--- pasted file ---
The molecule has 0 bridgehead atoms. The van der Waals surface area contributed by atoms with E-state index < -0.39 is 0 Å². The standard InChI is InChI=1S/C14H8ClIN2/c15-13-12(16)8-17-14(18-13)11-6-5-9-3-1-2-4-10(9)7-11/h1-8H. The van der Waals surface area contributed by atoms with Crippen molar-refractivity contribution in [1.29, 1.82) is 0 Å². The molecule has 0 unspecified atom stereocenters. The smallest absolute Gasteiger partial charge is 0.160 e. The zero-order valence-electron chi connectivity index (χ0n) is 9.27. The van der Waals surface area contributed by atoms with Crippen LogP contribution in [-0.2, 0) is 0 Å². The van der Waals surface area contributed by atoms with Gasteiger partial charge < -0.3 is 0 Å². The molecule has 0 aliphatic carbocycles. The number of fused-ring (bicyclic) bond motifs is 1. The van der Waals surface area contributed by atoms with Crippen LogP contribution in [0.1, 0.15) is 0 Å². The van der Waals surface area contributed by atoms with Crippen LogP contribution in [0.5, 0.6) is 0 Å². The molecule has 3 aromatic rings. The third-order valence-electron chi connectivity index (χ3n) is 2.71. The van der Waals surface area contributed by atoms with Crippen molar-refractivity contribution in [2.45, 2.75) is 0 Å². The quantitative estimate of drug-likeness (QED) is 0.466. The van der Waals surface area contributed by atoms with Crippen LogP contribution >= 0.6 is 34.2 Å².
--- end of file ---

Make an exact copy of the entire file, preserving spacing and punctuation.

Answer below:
The molecule has 0 bridgehead atoms. The van der Waals surface area contributed by atoms with E-state index < -0.39 is 0 Å². The standard InChI is InChI=1S/C14H8ClIN2/c15-13-12(16)8-17-14(18-13)11-6-5-9-3-1-2-4-10(9)7-11/h1-8H. The van der Waals surface area contributed by atoms with Crippen molar-refractivity contribution in [1.29, 1.82) is 0 Å². The molecule has 0 unspecified atom stereocenters. The smallest absolute Gasteiger partial charge is 0.160 e. The zero-order valence-electron chi connectivity index (χ0n) is 9.27. The van der Waals surface area contributed by atoms with Crippen LogP contribution in [-0.2, 0) is 0 Å². The van der Waals surface area contributed by atoms with Gasteiger partial charge < -0.3 is 0 Å². The molecule has 0 aliphatic carbocycles. The number of fused-ring (bicyclic) bond motifs is 1. The van der Waals surface area contributed by atoms with Crippen LogP contribution in [0.1, 0.15) is 0 Å². The van der Waals surface area contributed by atoms with Crippen LogP contribution in [0.5, 0.6) is 0 Å². The molecule has 3 aromatic rings. The third-order valence-electron chi connectivity index (χ3n) is 2.71. The van der Waals surface area contributed by atoms with Crippen molar-refractivity contribution in [2.45, 2.75) is 0 Å². The quantitative estimate of drug-likeness (QED) is 0.466. The van der Waals surface area contributed by atoms with Crippen LogP contribution >= 0.6 is 34.2 Å².